How to Find Acting Work – enCAST

How to Find Acting Work

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One of the most important sides to being an actor is finding work. And unfortunately, it’s also one of the most difficult. Even those of you with training as an actor may well find that your course has not give you the skills or information to find work.

So right here is a practical and effective guide to getting work as an actor.

You are your own business

If you want to open a shop, or begin a business as a plumber, or are starting out as a lawyer then you to spend time & money on getting yourself equipped and ready to begin work.

Acting is no different so you need to treat it like a business and approach it professionally.

First, you need to get yourself prepared:

  • get yourself good headshots
  • prepare your beginners CV and a cover letter so they’re ready when an opportunity comes up
  • get a website (you can do this yourself fairly easily at WordPress or Wix) to promote yourself and to point people to
  • then, on your email signature, add your website address for all the world to find
  • clear out the personal trash from your social media pages and make them all about acting (or create complete new pages for the acting side of your life)

Nothing, but nothing, beats experience. So get yourself in some local films. This means scouring student projects locally and even making films yourself for the experience and practice. 

Find the jobs

Unless you have an agent (which, to be frank, is almost impossible unless you are experienced) you need to find work yourself. This means scouring the casting notices to find work.

The easiest way to do this is to join casting websites to look for jobs. If you’re in the UK or Europe then join enCAST obviously, but depending on where you are based, think about these others.

With enCAST and most other sites, you can set your notification preferences so that you receive suitable casting notices the moment they are posted because it’s essential that you check the castings every day. Smaller jobs are often cast at the last moment and if you are 24 hours late to the party you might well find that someone else has got the job before you even applied.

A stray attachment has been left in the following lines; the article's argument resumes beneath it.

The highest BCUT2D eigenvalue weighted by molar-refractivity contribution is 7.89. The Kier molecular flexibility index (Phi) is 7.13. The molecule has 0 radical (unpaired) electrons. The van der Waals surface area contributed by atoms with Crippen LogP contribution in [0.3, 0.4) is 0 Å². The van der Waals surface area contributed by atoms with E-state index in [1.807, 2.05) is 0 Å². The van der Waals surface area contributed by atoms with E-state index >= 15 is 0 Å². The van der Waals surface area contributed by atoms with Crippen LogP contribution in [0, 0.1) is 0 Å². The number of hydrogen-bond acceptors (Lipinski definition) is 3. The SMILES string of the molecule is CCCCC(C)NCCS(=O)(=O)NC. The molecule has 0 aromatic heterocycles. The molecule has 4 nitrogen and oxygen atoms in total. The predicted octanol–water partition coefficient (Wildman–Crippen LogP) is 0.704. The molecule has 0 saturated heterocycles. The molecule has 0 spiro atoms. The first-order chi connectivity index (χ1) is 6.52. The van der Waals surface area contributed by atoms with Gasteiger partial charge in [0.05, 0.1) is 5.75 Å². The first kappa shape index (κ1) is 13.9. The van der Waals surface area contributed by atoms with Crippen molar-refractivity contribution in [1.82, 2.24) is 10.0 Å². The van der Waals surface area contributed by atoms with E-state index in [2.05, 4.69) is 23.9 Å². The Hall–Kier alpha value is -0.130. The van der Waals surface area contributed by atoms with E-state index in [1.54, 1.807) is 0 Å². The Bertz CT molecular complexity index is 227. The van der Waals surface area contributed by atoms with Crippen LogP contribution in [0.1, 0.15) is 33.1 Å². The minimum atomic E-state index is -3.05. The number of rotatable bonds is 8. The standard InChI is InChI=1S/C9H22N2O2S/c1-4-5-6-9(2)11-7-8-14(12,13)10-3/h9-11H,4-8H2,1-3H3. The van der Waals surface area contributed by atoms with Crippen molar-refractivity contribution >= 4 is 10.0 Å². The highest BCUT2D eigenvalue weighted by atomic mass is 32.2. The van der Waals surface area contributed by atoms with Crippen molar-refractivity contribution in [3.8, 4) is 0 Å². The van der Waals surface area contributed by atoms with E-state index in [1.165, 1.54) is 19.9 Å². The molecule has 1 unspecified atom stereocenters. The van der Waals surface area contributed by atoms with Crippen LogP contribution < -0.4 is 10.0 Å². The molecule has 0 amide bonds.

Here are some other sources of jobs:

  • Local newspapers – these might mention a production which is taking place in your town and which is looking for extras. You might be a trained actor, but if you have no experience in the real world then a few days work as an extra is something for your CV and can help in the future.
  • Scour local Facebook pages for acting groups in your area – and check them daily for jobs and opportunities

Tell everyone you’re an actor

Without being pompous about it, tell people when you meet them that you’re an actor. 

The film industry is all about word of mouth and it’s not uncommon for actors to find work through contacts. You tell your elderly neighbour. They tell their daughter  who just happens to be an MUA on a local TV station who are looking for someone to stand in for a programme shooting this weekend after a last minute cancellation. Your name gets mentioned and you’re in.

Believe us, this happens. If everyone knows you are an actor, then you’ve suddenly increased your chances.

Other ideas

  • One task a day – it works!
  • Never, ever, stop learning; read the industry press every day so you know what’s happening and can be prepared when it happens to you
  • Connect online with others; join social media groups and interact with them so you make friends and are there when opportunities arise
  • Start a YouTube channel – it’s a chance to act and meet people

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